Iterative development (which is what you did basically, albeit one-day iterations) is often like this. Early attempts at solutions are often off the mark, and by gathering feedback, the system converges to a solution. I'll borrow the Figure 2.2 from Craig Larman's instructor material for his Applying UML and Design Patterns book.

enter image description here

At the start of a project, you learn to live with the apparent unstable versions. I'll disagree with the answers that say "you have to get more requirements early on," because that is Waterfall thinking. It's true you should strive to get as much as you can in terms of requirements, but for many reasons it's not possible to have complete and accurate requirements.

This is not to say you can't reduce how much you have to rewrite after you get feedback. One thing that has often been true is that human-computer interaction of software is very likely to change, because that's a hard part to get right the first time.

Think about Microsoft Word and how its data format (.doc) didn't really evolve much over the years. That's because a text document as a problem domain didn't really evolve much (a page is still a page, a paragraph is still a paragraph, etc). However, the user interface of Word evolved lots (and continues to). Code for the presentation or input tends to be unstable between versions, so it's best not to have the other parts of the system coupled to them directly (to insulate them from rewriting).

Software architectures that can separate presentation from underlying logic and data about the problem allow for less re-writing. Many software patterns such as Model-View separation came about because of people like you suffered over many re-writes, and sought out a better way.

This may sound very Buddhist, but you're fortunate to have suffered these re-writes! So many people learn about MVC patterns or other design patterns without having "suffered" the re-write nightmares the patterns are supposed to avoid.

  • I would prefer this answer to be the accepted one. Iterating towards a solution is better than trying to set up all requirements up front. Especially if whole application can be re-written within a day.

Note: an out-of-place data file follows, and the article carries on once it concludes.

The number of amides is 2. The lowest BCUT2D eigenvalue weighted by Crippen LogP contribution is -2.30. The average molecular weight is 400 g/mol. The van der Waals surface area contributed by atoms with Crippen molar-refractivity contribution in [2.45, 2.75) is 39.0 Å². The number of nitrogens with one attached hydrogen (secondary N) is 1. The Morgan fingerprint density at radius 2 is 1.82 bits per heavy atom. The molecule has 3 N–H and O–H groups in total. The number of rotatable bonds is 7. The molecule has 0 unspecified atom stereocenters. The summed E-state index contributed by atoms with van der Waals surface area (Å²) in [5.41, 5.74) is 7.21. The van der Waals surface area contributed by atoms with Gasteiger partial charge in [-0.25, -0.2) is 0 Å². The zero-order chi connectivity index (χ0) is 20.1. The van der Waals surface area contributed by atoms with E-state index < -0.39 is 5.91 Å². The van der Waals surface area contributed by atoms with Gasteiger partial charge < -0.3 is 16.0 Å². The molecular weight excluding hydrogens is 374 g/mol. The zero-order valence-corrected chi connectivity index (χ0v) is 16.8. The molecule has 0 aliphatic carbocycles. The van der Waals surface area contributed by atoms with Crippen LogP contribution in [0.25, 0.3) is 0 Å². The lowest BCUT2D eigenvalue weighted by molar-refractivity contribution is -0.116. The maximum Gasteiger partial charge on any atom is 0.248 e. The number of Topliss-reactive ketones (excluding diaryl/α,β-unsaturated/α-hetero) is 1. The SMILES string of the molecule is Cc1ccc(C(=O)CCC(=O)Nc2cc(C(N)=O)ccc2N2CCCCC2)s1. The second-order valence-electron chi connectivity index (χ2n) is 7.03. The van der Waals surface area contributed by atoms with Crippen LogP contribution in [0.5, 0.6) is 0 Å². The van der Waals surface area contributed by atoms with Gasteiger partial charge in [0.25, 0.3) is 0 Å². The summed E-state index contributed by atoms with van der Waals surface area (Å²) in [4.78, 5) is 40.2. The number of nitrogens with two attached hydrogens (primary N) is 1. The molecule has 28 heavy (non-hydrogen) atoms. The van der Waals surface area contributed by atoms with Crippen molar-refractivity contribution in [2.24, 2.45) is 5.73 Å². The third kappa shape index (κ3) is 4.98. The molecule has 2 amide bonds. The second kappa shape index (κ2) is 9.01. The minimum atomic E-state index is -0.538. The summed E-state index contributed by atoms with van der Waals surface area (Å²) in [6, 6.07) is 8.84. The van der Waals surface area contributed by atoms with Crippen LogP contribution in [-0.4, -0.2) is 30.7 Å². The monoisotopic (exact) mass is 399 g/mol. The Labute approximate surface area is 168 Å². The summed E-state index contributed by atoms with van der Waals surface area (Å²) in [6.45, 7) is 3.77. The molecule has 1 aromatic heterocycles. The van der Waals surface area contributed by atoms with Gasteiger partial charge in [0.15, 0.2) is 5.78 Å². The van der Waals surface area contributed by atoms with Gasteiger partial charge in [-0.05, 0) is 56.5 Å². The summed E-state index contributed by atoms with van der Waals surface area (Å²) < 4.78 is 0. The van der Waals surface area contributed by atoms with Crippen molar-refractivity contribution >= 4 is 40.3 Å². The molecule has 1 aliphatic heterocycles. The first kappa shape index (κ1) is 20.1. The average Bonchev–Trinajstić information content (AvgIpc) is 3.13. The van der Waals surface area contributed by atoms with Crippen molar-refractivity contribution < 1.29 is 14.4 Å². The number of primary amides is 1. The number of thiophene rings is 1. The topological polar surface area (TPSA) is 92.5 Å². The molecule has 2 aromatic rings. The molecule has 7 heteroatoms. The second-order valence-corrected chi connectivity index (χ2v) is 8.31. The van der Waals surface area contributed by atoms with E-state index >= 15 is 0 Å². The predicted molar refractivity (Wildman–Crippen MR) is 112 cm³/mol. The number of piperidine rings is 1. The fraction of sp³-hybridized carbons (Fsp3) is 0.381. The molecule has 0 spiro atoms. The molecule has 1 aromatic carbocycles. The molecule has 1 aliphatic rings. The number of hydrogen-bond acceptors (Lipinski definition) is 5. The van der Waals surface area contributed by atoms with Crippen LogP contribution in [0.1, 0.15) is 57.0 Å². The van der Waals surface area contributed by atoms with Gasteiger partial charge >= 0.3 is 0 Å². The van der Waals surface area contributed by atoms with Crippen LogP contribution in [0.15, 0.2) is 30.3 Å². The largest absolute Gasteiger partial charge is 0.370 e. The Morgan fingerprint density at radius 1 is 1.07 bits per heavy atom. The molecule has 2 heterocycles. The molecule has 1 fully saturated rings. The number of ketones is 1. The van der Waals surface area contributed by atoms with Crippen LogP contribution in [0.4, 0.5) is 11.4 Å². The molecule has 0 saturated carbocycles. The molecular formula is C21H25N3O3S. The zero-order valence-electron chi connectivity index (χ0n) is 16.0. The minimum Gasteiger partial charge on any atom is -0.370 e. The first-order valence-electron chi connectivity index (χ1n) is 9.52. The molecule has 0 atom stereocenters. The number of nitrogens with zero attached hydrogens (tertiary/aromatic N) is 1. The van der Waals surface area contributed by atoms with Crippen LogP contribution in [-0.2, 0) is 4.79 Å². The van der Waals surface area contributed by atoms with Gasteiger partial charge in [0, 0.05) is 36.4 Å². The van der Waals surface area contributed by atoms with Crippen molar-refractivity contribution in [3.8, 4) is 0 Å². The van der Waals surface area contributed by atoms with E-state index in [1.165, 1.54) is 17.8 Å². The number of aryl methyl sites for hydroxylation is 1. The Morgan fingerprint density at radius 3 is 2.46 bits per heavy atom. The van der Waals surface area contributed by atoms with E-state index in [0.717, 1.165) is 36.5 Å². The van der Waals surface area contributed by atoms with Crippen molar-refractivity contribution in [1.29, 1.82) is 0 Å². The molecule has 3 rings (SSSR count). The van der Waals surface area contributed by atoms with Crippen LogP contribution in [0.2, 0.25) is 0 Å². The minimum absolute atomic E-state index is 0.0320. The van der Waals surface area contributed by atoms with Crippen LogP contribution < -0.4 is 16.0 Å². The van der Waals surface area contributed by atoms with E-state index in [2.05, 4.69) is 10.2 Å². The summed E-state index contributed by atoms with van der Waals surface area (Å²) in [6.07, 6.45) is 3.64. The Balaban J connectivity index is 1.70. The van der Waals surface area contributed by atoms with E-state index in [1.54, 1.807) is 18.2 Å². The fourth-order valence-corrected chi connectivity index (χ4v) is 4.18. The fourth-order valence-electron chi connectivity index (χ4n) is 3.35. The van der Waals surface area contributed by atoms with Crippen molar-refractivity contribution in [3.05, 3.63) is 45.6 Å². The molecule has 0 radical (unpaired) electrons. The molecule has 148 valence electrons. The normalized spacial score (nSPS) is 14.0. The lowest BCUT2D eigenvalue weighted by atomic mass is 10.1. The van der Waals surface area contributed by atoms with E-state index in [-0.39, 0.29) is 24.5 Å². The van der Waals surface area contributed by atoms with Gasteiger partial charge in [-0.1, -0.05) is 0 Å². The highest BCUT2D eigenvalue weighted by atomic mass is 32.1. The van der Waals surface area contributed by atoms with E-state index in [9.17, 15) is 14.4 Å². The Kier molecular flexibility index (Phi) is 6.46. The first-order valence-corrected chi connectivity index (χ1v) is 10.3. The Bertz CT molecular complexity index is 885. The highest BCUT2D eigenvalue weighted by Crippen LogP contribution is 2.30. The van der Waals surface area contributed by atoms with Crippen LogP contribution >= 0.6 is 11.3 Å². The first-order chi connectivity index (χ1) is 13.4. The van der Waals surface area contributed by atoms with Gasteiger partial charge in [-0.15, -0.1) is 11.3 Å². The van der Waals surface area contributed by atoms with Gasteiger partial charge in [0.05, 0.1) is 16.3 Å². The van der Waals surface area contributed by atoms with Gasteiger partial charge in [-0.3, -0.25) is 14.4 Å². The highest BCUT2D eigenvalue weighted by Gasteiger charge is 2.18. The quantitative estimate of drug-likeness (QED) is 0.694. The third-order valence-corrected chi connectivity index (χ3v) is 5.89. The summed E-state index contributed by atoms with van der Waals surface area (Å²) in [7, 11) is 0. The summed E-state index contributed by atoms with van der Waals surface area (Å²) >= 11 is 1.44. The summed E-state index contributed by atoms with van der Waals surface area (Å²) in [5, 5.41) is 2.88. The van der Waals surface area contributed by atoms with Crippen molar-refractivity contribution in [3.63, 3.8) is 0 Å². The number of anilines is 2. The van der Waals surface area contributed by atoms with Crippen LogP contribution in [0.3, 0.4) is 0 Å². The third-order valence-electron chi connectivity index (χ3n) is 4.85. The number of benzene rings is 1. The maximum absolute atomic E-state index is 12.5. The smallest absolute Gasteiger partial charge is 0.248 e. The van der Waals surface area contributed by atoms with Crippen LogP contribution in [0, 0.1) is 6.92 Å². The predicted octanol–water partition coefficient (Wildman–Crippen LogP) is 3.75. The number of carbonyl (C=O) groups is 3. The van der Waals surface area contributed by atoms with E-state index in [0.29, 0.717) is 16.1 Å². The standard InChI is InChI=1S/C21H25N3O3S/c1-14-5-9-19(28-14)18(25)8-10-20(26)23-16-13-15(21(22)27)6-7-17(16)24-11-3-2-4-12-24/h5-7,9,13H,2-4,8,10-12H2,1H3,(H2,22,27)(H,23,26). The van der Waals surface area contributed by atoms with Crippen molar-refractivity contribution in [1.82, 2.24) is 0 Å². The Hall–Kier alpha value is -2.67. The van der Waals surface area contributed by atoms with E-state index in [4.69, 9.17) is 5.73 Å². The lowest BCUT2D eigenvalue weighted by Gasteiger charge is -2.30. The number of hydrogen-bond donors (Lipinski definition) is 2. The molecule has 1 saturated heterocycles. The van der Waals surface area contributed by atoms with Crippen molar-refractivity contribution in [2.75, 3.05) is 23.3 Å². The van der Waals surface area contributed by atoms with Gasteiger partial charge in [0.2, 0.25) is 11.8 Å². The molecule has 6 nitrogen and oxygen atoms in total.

– Euphoric
    Commented Oct 2, 2019 at 11:25
  • I’m sure the boss didn’t know what they wanted in the second iteration until the first one was complete. “Gathering more requirements beforehand would have been impossible.
    – gnasher729
    Commented Oct 5, 2019 at 11:04

I don't have an answer, so much as an exercise -- one that you will probably have to do in your own time, although depending upon your organization, you might be able to get permission to do it during working hours.

Redesign your first solution to do exactly what it did, but make it easier to add the 2nd or 2nd and 3rd steps. Don't add those steps, don't stub them out. Just create a solution that meets all of the original requirements but can easily be upgraded to include the new feature. Do the same for your 2nd solution.


Requirements change, that’s a fact of life. In hindsight: Could the first solution have been different so the total programming time would have been less? That’s what you learn how to do with experience.

That’s the first steep learning curve. When you manage this, there will be the second challenge: How do you handle changed requirements when users have stored a year’s worth of data that they don’t want to throw away?


From you story it is obvious that the requirements and preferred architectural decisions have not been communicated well enough. Hence one of you, or maybe both, are bad communicators.

It might be the architect as well, as some architects earn they high status for good achievements when programming alone, or great education (that is also most often about studying alone), or being the first developer in the company (obviously alone) and are not necessary good in communicating with the team. It is not uncommon for them to continue focusing heavily on programming rather than on documenting designs and supporting the team.

However also in this case you may try to compensate by talking longer, asking questions and taking notes. You may even write a small specification yourself and ask the architect to approve it.

Your Answer

By clicking “Post Your Answer”, you agree to our terms of service and acknowledge you have read our privacy policy.

Not the answer you're looking for? Browse other questions tagged or ask your own question.